Combination of factors fueling residential real estate frenzy.

By Christina Lee Knauss

Columbia realtor Graeme Moore, owner of The Moore Co., recently had an experience that would be considered highly unusual in almost any other recent era of real estate sales except this one.

He sold an expensive home to a couple moving to Columbia from across the country for work who had never even physically seen the home before or walked around inside it.

"We had met before and looked at some houses in person, but on that trip, they didn't find anything that worked," Moore said. "They couldn't swing coming back out here again because of issues with work and their kids, so they ended up having to buy basically sight unseen, using only photos and a video."

Buying a house without ever seeing it in person isn't the only unusual thing going on in the real estate market these days.

Increasingly common among realtors are tales of buyers willing to go to great lengths in order to get into a house, with some even willing to forego recommended precautions like home inspections.

What's fueling such actions? Simply, there are more buyers than there are places for them to live.

It's a seller's market like few others in recent memory fueled by everything from low interest rates to pandemic-spawned changes in work and home preferences.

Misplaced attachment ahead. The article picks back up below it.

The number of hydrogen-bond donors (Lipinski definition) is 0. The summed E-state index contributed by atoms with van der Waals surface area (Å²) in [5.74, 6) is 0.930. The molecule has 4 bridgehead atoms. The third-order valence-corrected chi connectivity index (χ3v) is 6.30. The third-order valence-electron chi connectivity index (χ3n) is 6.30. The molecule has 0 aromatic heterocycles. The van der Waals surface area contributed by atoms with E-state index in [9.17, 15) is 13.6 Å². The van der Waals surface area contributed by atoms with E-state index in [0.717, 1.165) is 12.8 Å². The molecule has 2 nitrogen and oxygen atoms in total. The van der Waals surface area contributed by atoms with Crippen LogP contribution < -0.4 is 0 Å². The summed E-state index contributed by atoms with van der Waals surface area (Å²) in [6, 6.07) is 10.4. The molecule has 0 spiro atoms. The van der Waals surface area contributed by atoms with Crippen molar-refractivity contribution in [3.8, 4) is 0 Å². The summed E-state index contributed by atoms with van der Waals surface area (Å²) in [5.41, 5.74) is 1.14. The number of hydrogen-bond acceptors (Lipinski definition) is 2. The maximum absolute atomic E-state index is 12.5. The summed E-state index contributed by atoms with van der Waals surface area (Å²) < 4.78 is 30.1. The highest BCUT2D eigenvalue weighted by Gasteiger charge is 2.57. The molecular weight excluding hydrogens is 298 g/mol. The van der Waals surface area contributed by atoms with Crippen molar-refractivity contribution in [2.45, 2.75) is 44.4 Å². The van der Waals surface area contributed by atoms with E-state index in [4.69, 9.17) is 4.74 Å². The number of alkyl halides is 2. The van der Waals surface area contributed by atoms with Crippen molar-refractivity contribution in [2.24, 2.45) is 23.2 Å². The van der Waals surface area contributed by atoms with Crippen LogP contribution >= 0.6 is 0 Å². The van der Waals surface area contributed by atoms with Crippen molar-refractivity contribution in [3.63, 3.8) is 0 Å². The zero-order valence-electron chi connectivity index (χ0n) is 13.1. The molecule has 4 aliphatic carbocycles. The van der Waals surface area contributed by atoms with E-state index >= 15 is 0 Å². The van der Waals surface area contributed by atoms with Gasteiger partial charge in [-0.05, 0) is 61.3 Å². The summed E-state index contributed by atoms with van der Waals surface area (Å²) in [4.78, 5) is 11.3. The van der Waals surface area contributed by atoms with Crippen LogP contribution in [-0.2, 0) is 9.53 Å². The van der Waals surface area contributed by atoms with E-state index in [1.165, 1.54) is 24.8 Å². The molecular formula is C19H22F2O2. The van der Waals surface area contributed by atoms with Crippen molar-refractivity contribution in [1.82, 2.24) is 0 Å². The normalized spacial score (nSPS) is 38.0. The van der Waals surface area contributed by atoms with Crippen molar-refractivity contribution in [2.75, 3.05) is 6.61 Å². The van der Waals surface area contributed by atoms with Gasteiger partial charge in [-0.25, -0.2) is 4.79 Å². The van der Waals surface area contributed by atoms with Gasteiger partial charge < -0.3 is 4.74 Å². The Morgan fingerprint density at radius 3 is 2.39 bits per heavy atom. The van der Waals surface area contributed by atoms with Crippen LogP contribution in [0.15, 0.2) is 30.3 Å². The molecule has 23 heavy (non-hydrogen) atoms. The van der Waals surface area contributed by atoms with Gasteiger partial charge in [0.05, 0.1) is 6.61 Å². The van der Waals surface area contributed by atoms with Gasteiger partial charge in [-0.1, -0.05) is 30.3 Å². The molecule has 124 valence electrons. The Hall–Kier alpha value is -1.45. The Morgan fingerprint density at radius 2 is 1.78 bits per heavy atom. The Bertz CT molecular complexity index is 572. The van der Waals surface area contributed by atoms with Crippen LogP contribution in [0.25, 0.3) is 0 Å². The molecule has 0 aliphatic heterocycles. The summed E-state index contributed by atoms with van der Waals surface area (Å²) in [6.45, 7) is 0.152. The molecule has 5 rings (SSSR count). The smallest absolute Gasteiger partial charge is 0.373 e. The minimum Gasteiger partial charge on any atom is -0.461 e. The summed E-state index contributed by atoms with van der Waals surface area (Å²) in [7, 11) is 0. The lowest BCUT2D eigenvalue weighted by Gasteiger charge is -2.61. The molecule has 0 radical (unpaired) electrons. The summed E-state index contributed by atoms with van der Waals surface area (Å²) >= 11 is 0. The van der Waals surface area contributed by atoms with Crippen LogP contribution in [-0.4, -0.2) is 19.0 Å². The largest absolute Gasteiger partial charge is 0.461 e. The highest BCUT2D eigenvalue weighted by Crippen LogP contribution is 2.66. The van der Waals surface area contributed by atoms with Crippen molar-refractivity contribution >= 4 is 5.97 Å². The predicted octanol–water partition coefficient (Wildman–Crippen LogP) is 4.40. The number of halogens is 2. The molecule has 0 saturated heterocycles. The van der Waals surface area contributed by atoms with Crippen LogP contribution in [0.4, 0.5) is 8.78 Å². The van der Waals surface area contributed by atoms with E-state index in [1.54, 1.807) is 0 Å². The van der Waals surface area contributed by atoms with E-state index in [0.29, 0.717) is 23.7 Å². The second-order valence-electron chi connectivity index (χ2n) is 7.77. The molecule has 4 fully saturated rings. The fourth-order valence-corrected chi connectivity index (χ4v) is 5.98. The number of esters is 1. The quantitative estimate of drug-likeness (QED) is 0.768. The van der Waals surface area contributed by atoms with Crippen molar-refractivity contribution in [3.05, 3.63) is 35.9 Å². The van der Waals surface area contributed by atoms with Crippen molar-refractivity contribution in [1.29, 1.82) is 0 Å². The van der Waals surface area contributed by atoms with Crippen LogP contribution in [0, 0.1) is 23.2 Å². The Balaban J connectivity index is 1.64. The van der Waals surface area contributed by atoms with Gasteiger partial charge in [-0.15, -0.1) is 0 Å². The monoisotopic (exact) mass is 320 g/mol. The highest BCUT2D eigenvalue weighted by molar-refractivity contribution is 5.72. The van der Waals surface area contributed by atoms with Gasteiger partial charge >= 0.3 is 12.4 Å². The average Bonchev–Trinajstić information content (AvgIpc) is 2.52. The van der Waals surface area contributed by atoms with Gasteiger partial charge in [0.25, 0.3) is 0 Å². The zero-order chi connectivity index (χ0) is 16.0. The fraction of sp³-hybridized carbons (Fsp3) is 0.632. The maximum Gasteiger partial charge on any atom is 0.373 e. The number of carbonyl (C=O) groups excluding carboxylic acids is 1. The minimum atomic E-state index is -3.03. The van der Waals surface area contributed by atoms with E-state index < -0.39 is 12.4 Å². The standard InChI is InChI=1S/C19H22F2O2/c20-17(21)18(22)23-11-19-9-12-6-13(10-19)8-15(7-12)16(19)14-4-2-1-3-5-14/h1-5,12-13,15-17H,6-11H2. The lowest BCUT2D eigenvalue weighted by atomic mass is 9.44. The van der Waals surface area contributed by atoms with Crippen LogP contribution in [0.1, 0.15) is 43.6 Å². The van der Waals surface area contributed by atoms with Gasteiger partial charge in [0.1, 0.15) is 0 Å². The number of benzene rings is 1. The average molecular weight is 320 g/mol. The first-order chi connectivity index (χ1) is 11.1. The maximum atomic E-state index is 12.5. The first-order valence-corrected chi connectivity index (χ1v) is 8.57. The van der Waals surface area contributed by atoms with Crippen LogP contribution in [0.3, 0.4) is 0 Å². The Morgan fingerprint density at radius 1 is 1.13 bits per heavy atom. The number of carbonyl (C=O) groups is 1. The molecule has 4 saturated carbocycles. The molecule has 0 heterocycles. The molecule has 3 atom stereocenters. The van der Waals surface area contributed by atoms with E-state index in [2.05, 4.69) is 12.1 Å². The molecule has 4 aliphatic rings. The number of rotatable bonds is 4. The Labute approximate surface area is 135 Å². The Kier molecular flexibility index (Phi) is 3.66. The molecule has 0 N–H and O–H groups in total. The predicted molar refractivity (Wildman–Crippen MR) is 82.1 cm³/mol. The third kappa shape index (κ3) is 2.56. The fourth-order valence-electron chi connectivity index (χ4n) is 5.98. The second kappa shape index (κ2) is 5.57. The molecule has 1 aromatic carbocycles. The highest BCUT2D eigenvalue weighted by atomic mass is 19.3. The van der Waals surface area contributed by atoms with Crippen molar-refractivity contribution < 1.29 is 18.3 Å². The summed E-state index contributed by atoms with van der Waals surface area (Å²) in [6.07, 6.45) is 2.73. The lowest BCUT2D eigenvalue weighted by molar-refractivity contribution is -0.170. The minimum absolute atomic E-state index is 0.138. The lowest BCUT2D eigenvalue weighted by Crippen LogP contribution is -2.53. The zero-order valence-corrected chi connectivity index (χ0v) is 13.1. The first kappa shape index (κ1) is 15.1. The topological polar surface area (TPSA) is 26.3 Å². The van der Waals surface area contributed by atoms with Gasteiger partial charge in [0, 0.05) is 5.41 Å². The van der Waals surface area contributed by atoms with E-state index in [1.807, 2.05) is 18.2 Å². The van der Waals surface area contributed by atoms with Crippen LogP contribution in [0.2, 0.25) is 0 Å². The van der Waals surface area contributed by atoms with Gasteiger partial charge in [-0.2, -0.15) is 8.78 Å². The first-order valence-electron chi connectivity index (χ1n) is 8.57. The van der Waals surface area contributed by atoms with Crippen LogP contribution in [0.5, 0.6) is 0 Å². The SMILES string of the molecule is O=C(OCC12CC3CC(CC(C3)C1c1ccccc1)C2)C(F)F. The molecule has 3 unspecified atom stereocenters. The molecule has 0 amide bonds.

The market is booming Columbia, Charleston, Rock Hill, and the Grand Strand, as well as throughout the Carolinas and the Southeast.

The wild market is also fueling an increase in cash offers for homes to drive quick sales. Recently, two companies that specialize in all-cash offers Opendoor and Ribbon have expanded into the Columbia market after seeing high demand for their product in other parts of the Carolinas.

"It's a classic supply-and-demand situation, with way more buyer demand than there is housing supply," Moore said. "These conditions were present since before the pandemic and they've only intensified in the past 16 months. With COVID-19, everybody got scared and interest rates plummeted, and many people took their houses off the market. Now more people are looking to buy because it's really cheap to borrow money, and there aren't the houses out there on the market to fulfill the demand.

Things are going to stay like this as long as interest rates remain low, the economy remains relatively healthy and we're lagging in housing inventory.

According to the most recent housing supply overview compiled by the South Carolina Association of Realtors, pending home sales in South Carolina were up...

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